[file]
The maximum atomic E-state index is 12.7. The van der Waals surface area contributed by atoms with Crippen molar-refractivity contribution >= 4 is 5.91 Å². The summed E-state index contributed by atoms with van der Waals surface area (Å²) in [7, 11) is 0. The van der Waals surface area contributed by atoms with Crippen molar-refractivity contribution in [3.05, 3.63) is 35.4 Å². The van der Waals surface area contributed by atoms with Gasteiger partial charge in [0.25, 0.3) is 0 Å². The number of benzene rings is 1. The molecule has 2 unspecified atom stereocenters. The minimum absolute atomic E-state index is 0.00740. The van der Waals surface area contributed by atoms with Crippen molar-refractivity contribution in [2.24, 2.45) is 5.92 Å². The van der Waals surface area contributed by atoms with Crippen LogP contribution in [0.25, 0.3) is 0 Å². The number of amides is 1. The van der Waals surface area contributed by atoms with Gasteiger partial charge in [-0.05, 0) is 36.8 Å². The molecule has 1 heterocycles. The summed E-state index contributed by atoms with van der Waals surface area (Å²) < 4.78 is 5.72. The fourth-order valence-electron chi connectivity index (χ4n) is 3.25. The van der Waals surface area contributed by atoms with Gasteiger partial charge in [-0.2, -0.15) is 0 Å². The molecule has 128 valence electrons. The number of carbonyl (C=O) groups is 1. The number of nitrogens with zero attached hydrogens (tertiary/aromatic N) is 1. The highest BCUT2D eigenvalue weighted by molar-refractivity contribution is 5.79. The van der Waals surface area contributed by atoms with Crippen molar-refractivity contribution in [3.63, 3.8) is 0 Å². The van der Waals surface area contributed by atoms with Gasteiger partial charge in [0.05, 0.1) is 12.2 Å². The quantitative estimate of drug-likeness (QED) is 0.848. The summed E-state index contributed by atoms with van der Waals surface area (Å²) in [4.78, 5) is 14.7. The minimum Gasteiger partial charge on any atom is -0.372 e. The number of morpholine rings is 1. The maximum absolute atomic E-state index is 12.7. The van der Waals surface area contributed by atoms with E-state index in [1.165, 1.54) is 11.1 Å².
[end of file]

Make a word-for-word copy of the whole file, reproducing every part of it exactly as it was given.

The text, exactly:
The maximum atomic E-state index is 12.7. The van der Waals surface area contributed by atoms with Crippen molar-refractivity contribution >= 4 is 5.91 Å². The summed E-state index contributed by atoms with van der Waals surface area (Å²) in [7, 11) is 0. The van der Waals surface area contributed by atoms with Crippen molar-refractivity contribution in [3.05, 3.63) is 35.4 Å². The van der Waals surface area contributed by atoms with Gasteiger partial charge in [0.25, 0.3) is 0 Å². The number of benzene rings is 1. The molecule has 2 unspecified atom stereocenters. The minimum absolute atomic E-state index is 0.00740. The van der Waals surface area contributed by atoms with Crippen molar-refractivity contribution in [2.24, 2.45) is 5.92 Å². The van der Waals surface area contributed by atoms with Crippen LogP contribution in [0.25, 0.3) is 0 Å². The number of amides is 1. The van der Waals surface area contributed by atoms with Gasteiger partial charge in [-0.05, 0) is 36.8 Å². The molecule has 1 heterocycles. The summed E-state index contributed by atoms with van der Waals surface area (Å²) < 4.78 is 5.72. The fourth-order valence-electron chi connectivity index (χ4n) is 3.25. The van der Waals surface area contributed by atoms with Gasteiger partial charge in [-0.2, -0.15) is 0 Å². The molecule has 128 valence electrons. The number of carbonyl (C=O) groups is 1. The number of nitrogens with zero attached hydrogens (tertiary/aromatic N) is 1. The highest BCUT2D eigenvalue weighted by molar-refractivity contribution is 5.79. The van der Waals surface area contributed by atoms with Crippen molar-refractivity contribution in [3.63, 3.8) is 0 Å². The van der Waals surface area contributed by atoms with Gasteiger partial charge in [0.05, 0.1) is 12.2 Å². The quantitative estimate of drug-likeness (QED) is 0.848. The summed E-state index contributed by atoms with van der Waals surface area (Å²) in [4.78, 5) is 14.7. The minimum Gasteiger partial charge on any atom is -0.372 e. The number of morpholine rings is 1. The maximum absolute atomic E-state index is 12.7. The van der Waals surface area contributed by atoms with E-state index in [1.165, 1.54) is 11.1 Å².